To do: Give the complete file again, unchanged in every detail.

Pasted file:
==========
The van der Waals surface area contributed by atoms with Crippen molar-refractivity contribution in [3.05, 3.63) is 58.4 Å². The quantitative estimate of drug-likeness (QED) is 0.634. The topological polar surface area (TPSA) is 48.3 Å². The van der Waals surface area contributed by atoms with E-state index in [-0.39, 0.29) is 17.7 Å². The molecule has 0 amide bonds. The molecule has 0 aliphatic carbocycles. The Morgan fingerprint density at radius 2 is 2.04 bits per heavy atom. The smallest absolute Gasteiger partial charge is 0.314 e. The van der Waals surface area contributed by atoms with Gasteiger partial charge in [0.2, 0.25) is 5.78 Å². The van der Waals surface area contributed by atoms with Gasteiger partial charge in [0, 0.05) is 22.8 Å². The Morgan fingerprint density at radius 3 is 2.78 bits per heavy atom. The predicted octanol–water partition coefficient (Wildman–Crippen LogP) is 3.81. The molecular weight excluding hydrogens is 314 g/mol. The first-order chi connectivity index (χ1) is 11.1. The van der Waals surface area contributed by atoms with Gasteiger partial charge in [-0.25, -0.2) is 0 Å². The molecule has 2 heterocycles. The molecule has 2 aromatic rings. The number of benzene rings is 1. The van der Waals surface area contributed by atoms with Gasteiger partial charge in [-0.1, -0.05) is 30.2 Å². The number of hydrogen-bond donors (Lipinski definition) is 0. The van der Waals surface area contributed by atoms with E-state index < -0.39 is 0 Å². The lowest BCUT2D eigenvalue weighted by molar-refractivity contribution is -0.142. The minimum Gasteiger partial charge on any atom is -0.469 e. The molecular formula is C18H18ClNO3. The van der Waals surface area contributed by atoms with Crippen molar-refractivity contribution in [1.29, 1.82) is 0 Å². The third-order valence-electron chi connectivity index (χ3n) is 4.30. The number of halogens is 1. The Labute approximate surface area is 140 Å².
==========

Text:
The van der Waals surface area contributed by atoms with Crippen molar-refractivity contribution in [3.05, 3.63) is 58.4 Å². The quantitative estimate of drug-likeness (QED) is 0.634. The topological polar surface area (TPSA) is 48.3 Å². The van der Waals surface area contributed by atoms with E-state index in [-0.39, 0.29) is 17.7 Å². The molecule has 0 amide bonds. The molecule has 0 aliphatic carbocycles. The Morgan fingerprint density at radius 2 is 2.04 bits per heavy atom. The smallest absolute Gasteiger partial charge is 0.314 e. The van der Waals surface area contributed by atoms with Gasteiger partial charge in [0.2, 0.25) is 5.78 Å². The van der Waals surface area contributed by atoms with Gasteiger partial charge in [0, 0.05) is 22.8 Å². The Morgan fingerprint density at radius 3 is 2.78 bits per heavy atom. The predicted octanol–water partition coefficient (Wildman–Crippen LogP) is 3.81. The molecular weight excluding hydrogens is 314 g/mol. The first-order chi connectivity index (χ1) is 11.1. The van der Waals surface area contributed by atoms with Gasteiger partial charge in [-0.25, -0.2) is 0 Å². The molecule has 2 heterocycles. The molecule has 2 aromatic rings. The number of benzene rings is 1. The van der Waals surface area contributed by atoms with Gasteiger partial charge in [-0.1, -0.05) is 30.2 Å². The number of hydrogen-bond donors (Lipinski definition) is 0. The van der Waals surface area contributed by atoms with E-state index < -0.39 is 0 Å². The lowest BCUT2D eigenvalue weighted by molar-refractivity contribution is -0.142. The minimum Gasteiger partial charge on any atom is -0.469 e. The molecular formula is C18H18ClNO3. The van der Waals surface area contributed by atoms with Crippen molar-refractivity contribution in [1.29, 1.82) is 0 Å². The third-order valence-electron chi connectivity index (χ3n) is 4.30. The number of halogens is 1. The Labute approximate surface area is 140 Å².